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I was just wondering about the general consensus of this quote.
Originally posted by Pr1musr3x <snip>
I run Slackware, Arch, FreeBSD and until a year or so ago also Mandy (i.e. mdk), Debian Unstable is a zillion times more stable than any of the the stable releases of these other distros are or ever can be.
Location: Europe:Salzburg Austria USA:Orlando,Florida;
i have had only one brakeage with sarge several month ago and it was fixed within hours.....with SID also minimal problems fixed usually overnight...but then again i can always go back to previous version without problems...
Sid has been pretty stable for me so far, though every once and a while I do notice an updated app that seems to be "out of flux" with the rest of the system (more a feeling I get than any stability problems, though notifications of grave errors in apps while upgrading can be a bit unnerving). Regardless, I'm not neccessarily 100% comfortable with the situation, and if I get a new hard drive this week I may be distro shopping . Don't get me wrong, Sid's done nothing at all wrong to me, I think I'm just getting old, and the excitement of "living on the edge" is taking it's toll on me lol. Fact of the matter is I'm looking at Ubuntu, which is based on Sid anyways, just Sid with a bit of added polish and shine .
well.. at first glance.. the following comes to mind...
I have 3 linux boxes running next to each other at school. one running slackware debian and mandrake.
while the slackware and debian boxes work great with a fair amount of coaxing, the mandrake box gives me nothing but grief.. and no matter what I do has hideous problems with the network there. my problems with mandrake stem from the fact that everything is hidden behind a gui configuration tool. and therefore I have great difficulty configuring it correctly.
nothing good can come of taking redhat and making it's most annoying aspect "better"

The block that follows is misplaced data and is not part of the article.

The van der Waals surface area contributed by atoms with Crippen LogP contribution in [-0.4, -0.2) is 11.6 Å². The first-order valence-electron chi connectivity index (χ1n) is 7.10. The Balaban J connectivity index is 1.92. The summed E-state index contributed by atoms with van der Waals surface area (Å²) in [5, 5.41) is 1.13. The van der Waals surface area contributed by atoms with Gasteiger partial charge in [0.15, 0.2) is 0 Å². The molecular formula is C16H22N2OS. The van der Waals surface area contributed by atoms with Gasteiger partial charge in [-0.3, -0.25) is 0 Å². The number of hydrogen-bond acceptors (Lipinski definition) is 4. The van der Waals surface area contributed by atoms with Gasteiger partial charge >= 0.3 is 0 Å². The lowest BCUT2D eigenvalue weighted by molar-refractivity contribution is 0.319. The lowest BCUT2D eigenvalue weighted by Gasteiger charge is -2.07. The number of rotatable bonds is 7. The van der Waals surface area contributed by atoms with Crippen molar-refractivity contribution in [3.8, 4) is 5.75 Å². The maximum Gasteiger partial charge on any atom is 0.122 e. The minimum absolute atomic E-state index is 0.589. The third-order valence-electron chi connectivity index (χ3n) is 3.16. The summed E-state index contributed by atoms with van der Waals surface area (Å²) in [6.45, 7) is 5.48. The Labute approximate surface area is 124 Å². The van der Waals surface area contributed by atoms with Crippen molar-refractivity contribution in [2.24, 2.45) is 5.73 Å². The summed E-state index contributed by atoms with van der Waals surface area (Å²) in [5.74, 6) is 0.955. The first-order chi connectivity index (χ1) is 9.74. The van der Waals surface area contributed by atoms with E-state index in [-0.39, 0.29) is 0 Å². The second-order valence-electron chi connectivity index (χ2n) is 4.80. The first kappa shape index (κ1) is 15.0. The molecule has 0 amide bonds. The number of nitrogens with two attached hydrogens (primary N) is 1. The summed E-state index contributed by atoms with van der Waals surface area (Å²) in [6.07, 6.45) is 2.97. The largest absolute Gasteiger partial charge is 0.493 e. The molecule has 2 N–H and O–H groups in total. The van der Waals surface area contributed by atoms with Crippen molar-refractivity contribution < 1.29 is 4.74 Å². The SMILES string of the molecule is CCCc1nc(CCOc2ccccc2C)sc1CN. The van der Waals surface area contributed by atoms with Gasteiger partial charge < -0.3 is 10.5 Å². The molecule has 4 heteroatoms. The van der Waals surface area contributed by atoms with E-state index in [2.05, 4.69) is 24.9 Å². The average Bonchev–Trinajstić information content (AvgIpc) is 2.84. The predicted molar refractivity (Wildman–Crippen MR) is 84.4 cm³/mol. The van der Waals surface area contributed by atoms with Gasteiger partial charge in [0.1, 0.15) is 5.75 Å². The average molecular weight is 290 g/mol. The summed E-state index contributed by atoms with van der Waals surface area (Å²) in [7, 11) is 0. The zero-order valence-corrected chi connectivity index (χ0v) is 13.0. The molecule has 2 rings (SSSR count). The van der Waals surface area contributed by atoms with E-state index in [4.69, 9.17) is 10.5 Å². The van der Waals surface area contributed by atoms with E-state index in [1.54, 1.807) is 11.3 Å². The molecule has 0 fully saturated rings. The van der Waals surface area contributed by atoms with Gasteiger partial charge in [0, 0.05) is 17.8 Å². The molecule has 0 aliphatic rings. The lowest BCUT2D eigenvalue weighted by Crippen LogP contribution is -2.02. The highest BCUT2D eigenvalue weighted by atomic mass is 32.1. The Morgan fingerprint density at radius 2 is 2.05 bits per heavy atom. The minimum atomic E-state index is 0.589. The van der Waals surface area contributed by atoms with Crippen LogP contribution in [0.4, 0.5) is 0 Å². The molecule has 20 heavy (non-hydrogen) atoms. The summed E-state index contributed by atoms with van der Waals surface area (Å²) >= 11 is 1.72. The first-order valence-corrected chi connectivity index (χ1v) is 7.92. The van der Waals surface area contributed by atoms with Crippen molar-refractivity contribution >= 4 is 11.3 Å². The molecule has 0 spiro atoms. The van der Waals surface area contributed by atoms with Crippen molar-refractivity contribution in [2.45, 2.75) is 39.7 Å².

for someone who does stuff with thier box that extends beyond being an end user or perhaps doing software development. I have no doubt in that statement.
I guess the definition of unstable goes beyond any app being unstable or not. It's not just the bugcount that makes it unstable, it's the constant updates and changes in the dependencies imo. From little changes to the way iptables starts to complete overhauls with X, it allways requires a lot of time to figure out how to work with it.
It's actually nice to have a stable Debian, no changes, no mess. Perfect to get some work done!
I've just started with slack and I'm using sid for half a year now but the main difference I experience now is speed. Slackware is a lot faster, might be because of the package management but it could also be cause I didn't install much yet. For stability they kind of feel the same. But then you'd have to define a slackware version too I guess. I wouldn't know how sid compares to current but I think current is newer though the idea behind it might be the same (new packages, lots of changes?)
Originally posted by Sepero Sweet. Keep us up to date on your experiences.
Might make a site on it sometime. I'd really like to see how slack handles openoffice cause there was a significant increase in the speed in debian but since slack overall seems faster it might work better there. But I've got to do exam work first